Dasarupaka (critical study)
by Anuru Ranjan Mishra | 2015 | 106,293 words
This page relates ‘Conclusion’ of the English study of the Dasarupaka of Dhananjaya: an important work on Hindu dramaturgy (Natya-shastra) from the tenth century dealing with the ten divisions of Sanskrit drama (nata), describing their technical aspects and essential dramaturgical principals. These ten types of drama are categorised based on the plot (vastu), hero (neta) and sentiment (rasa)
Part 16 - Conclusion
In the prologue of the drama, Viśākhadatta claims that he is the author of the Mudrārākṣasa. However, he has not given much information about himself. He states only that he is the grandson of Vaṭeśvara and the son of Pṛthu. The scholars like M. R. Kale (1983, Mudrārākṣasa, Introduction, p.xiii) assign him to eighth or prior to the eighth century A.D.
The plot of the Mudrārākṣasa has a political background. The story has been taken from the historical source; however, some matters in the story are invented by the author, such as “Kaumudī festival” in the third actand the description of the “Jirṇodyāna” in the sixth act.
Viśākhadatta has followed almost all the rules prescribed by Bharata and Dhanañjaya, though he occasionally disregards the rules regarding sentiments (rasa), styles (vṛtti), gentle dance (lāsya) etc. He has not applied gentle dance (lāsya) in the drama of Mudrārākṣasa, because it is based on politics.
Viśākhadatta has employed more than twenty characters in the Mudrārākṣasa, but only few of them are historical characters like Chandragupta, Cāṇakyaand Rākṣasa and the rest of the characters are imaginary. The drama does not contain any leading female character. However, the lonely female character, i.e. Candanadāsa’s wife, has a brief role and enters in the seventh act. Bharata restricts that only four to five characters should be present in an act, however, Viśākhadatta has employed more than five characters in an act. As far as the classification of the drama is concerned, Viśākhadatta’s drama could be classified even as a Prakaraṇa, as its characters are both imaginary and historical. Further, the drama could be classified, as the Vyāyoga type since it also satisfies the requirement of the Vyāyoga that the plot should be historical and sentiment should be heroic. However, as a matter of fact, it should be noted that the drama Mudrārākṣasa cannot be a Prakaraṇa, as it involves the historyand other materials, which should not be present in a Prakaraṇa. It cannot be a Vyāyoga, as the same (Vyāyoga) should be characterized by a single act and the Mudrārākṣasa has seven acts in it.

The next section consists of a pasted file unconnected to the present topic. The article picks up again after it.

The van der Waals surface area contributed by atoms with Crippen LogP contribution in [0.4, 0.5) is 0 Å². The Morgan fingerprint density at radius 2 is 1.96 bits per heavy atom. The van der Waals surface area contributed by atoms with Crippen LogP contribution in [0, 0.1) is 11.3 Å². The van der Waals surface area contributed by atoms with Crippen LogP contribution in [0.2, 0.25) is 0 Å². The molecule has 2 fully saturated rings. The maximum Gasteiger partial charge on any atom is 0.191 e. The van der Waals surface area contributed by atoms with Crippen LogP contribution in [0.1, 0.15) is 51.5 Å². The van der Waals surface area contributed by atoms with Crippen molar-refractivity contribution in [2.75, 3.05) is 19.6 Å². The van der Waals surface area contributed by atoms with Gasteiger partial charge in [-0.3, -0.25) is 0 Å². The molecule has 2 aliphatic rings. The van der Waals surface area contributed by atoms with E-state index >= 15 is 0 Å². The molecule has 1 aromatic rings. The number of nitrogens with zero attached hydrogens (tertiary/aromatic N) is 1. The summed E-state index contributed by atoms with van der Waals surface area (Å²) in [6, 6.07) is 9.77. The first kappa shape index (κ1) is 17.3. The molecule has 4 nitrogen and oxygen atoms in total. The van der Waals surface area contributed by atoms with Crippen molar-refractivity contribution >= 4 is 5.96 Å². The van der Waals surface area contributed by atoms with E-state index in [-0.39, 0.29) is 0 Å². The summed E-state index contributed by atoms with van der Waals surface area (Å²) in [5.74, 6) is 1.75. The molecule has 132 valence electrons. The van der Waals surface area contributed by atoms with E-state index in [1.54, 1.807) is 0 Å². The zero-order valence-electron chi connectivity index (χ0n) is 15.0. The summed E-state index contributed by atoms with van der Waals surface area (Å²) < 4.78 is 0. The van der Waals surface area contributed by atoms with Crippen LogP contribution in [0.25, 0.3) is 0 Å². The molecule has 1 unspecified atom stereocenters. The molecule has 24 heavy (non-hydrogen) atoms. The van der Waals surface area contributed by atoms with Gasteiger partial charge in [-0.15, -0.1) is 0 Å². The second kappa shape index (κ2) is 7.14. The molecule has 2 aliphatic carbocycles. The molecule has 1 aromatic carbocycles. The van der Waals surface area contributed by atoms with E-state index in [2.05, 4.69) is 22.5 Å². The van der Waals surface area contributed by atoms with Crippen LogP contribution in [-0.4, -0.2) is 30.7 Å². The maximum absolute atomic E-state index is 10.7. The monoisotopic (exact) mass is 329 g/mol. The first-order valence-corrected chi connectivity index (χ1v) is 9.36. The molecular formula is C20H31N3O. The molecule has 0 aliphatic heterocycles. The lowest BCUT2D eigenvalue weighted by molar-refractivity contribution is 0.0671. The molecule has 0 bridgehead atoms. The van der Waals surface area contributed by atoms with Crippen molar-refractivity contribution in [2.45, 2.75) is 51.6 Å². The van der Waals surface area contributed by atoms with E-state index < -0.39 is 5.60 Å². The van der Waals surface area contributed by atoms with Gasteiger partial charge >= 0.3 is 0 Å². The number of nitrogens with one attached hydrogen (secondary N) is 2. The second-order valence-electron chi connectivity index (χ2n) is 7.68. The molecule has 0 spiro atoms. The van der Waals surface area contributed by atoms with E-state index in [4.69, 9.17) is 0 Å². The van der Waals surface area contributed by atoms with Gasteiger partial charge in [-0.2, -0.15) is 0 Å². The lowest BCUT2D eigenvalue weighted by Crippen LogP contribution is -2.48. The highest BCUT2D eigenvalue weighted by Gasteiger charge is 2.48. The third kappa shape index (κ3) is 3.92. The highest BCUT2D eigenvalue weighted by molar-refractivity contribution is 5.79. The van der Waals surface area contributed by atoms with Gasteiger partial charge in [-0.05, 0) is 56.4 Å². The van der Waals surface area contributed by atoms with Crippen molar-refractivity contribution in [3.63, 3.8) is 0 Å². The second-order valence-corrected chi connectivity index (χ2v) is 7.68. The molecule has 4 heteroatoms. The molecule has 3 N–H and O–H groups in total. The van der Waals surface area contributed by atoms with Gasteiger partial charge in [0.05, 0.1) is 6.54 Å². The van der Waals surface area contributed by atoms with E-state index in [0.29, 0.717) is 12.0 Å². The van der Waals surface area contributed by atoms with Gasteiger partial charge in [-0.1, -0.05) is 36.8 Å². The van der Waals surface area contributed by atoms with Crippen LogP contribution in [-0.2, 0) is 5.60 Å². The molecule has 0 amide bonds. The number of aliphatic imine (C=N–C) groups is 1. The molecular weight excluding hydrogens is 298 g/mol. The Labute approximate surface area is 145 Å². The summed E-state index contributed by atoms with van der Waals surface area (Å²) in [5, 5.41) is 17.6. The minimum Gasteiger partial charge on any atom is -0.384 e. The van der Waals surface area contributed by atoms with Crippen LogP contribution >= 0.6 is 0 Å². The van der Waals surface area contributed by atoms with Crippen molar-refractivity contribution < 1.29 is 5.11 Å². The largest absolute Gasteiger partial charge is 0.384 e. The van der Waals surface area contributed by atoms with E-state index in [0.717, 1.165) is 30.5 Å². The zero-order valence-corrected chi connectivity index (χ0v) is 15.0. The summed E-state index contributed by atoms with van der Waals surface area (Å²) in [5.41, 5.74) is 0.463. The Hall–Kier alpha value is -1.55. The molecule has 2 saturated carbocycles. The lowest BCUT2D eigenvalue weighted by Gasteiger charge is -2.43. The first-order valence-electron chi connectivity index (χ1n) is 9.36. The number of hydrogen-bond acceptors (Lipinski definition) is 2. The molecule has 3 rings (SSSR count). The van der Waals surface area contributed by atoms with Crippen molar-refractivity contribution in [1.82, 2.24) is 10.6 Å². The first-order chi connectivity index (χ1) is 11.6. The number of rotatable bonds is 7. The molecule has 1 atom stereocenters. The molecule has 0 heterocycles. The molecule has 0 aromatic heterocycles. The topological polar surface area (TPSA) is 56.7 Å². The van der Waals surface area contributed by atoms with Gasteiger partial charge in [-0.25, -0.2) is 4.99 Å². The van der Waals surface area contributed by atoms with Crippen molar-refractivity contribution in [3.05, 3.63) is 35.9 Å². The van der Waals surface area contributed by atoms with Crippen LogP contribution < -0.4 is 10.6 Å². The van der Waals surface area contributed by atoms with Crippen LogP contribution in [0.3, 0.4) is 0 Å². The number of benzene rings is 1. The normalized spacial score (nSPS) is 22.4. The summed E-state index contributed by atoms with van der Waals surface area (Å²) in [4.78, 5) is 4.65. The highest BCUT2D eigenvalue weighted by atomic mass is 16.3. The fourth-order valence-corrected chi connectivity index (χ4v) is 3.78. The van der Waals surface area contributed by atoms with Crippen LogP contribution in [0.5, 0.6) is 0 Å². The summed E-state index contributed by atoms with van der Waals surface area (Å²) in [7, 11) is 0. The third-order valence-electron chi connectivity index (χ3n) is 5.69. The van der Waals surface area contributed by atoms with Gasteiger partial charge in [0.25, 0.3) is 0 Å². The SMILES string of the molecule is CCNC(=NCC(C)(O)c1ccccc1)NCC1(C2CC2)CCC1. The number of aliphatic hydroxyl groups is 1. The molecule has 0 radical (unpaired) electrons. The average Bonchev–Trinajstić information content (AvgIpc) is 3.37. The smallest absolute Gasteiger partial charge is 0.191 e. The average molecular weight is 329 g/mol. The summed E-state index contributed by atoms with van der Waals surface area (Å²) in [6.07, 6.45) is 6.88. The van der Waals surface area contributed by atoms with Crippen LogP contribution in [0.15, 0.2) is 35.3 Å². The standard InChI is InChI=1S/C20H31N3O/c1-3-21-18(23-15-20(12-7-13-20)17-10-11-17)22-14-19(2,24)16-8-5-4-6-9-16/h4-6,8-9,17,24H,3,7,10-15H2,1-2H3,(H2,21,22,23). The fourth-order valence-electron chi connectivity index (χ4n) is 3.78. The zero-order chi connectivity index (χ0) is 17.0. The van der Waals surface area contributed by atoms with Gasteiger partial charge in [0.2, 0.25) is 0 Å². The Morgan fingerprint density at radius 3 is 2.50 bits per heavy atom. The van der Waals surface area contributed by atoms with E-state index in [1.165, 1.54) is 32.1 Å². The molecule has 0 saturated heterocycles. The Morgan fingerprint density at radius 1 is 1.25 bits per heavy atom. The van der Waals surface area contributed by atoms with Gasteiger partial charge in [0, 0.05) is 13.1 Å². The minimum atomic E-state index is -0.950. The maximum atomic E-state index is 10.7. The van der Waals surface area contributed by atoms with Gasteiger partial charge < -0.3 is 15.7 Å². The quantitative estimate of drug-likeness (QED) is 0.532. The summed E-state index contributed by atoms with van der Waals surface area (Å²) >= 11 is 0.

According to the rule of the Nāṭyaśāstra, Nāṭaka should apply all types of styles. However, in the Mudrārākṣasa, Viśākhadatta has applied verbal, grand and violent styles but has not applied gay style (kaiśikīvṛtti). Since the plot of the Mudrārākṣasa is based on politics and there is no use for a leading female character, it could not apply gay style. The plot is full of violence, anger, altercation.
Since the plot of the Mudrārākṣasa is based on politics, it adheres to the heroic (vīra) sentiment as the main sentiment and to the furious (raudra), pathetic (karuṇa), terrible (bhayānaka) and marvellous (adbhuta) sentiments as subordinate sentiments. There is no use for erotic (śṛṅgāra) and laughter (hāsya) sentiments effectively. The cause may be that there is the absence of leading and other female characters.
Viśākhadatta’s Mudrārākṣasa has utilized all five types of junctures (sandhi) with the combination of five types of actions (avasthā) and five types of elements (arthaprakṛti) in its seven acts. From the beginning to the end, i.e. the attainment of the result and from the getting signet ring to the surrendering of Rākṣasa, the junctures are utilized perfectly.
Viśākhadatta has applied almost all the technical aspects that are required in the drama Mudrārākṣasa; however, he has not applied Viṣkambhaka or an interlude scene after the prologue, which is prescribed by both Bharata and Dhanañjaya as necessary in a Nāṭaka.
Viśākhadatta’s Mudrārākṣasa does not contain that much of the social reflaction. It has a different type of plot, based on politics; and therefore it does not deal with the social matters. However, its plot involves the ruling of the Mauryas; and therefore, it can be guessed that the society was orderly and people were living peacefully.
The drama of Mudrārākṣasa does not directly comment on the status of women in the society. However, some instances suggest that women were advanced and they were employed in various ways, even as the secret agent. However, from the character of Candanadāsa’s wife, it can be imagined that women were devoted to their husbands. They were either happy or sorrowful depending on the state of minds of their husbands.
In fine, it can be stated that the Mudrārākṣasa fulfills most of the characteristics of Nāṭaka stipulated by both Bharata and Dhanañjaya although it lacks some of the characteristics in some cases and thus constitutes a fine example of Nāṭaka.
[Table of Comparision:]